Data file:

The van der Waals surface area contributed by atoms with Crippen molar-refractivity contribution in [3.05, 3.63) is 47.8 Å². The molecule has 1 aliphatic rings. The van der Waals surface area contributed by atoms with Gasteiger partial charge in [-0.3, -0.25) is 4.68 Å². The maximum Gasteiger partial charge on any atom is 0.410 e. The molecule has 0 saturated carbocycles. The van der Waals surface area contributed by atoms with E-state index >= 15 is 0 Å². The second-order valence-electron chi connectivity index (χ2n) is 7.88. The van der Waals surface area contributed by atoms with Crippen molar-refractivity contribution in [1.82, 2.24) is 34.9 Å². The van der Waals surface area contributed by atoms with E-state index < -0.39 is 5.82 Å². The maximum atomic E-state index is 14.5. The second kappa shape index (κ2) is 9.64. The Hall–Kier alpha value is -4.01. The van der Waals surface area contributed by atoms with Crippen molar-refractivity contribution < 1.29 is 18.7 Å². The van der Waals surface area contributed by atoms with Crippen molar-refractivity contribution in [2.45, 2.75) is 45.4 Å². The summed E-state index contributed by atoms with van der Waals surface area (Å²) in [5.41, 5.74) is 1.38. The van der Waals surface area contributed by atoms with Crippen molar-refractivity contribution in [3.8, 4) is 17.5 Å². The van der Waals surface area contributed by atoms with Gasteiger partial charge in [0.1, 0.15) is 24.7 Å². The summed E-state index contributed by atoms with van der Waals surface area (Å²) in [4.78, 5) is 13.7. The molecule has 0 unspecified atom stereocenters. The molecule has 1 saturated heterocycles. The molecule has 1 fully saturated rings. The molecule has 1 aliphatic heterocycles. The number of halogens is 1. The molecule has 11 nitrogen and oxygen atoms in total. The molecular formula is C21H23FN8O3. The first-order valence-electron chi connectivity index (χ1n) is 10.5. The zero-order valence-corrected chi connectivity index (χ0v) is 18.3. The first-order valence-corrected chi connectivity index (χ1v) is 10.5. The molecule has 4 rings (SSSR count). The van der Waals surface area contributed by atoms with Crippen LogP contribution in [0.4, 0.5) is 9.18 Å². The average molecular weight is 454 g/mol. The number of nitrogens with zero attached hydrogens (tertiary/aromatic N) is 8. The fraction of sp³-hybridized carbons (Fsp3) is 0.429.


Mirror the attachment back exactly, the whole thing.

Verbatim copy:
The van der Waals surface area contributed by atoms with Crippen molar-refractivity contribution in [3.05, 3.63) is 47.8 Å². The molecule has 1 aliphatic rings. The van der Waals surface area contributed by atoms with Gasteiger partial charge in [-0.3, -0.25) is 4.68 Å². The maximum Gasteiger partial charge on any atom is 0.410 e. The molecule has 0 saturated carbocycles. The van der Waals surface area contributed by atoms with E-state index >= 15 is 0 Å². The second-order valence-electron chi connectivity index (χ2n) is 7.88. The van der Waals surface area contributed by atoms with Crippen molar-refractivity contribution in [1.82, 2.24) is 34.9 Å². The van der Waals surface area contributed by atoms with E-state index < -0.39 is 5.82 Å². The maximum atomic E-state index is 14.5. The second kappa shape index (κ2) is 9.64. The Hall–Kier alpha value is -4.01. The van der Waals surface area contributed by atoms with Crippen molar-refractivity contribution < 1.29 is 18.7 Å². The van der Waals surface area contributed by atoms with Crippen molar-refractivity contribution in [2.45, 2.75) is 45.4 Å². The summed E-state index contributed by atoms with van der Waals surface area (Å²) in [5.41, 5.74) is 1.38. The van der Waals surface area contributed by atoms with Crippen molar-refractivity contribution in [3.8, 4) is 17.5 Å². The van der Waals surface area contributed by atoms with Gasteiger partial charge in [0.1, 0.15) is 24.7 Å². The summed E-state index contributed by atoms with van der Waals surface area (Å²) in [4.78, 5) is 13.7. The molecule has 0 unspecified atom stereocenters. The molecule has 1 saturated heterocycles. The molecule has 1 fully saturated rings. The molecule has 1 aliphatic heterocycles. The number of halogens is 1. The molecule has 11 nitrogen and oxygen atoms in total. The molecular formula is C21H23FN8O3. The first-order valence-electron chi connectivity index (χ1n) is 10.5. The zero-order valence-corrected chi connectivity index (χ0v) is 18.3. The first-order valence-corrected chi connectivity index (χ1v) is 10.5. The molecule has 4 rings (SSSR count). The van der Waals surface area contributed by atoms with Crippen LogP contribution in [0.4, 0.5) is 9.18 Å². The average molecular weight is 454 g/mol. The number of nitrogens with zero attached hydrogens (tertiary/aromatic N) is 8. The fraction of sp³-hybridized carbons (Fsp3) is 0.429.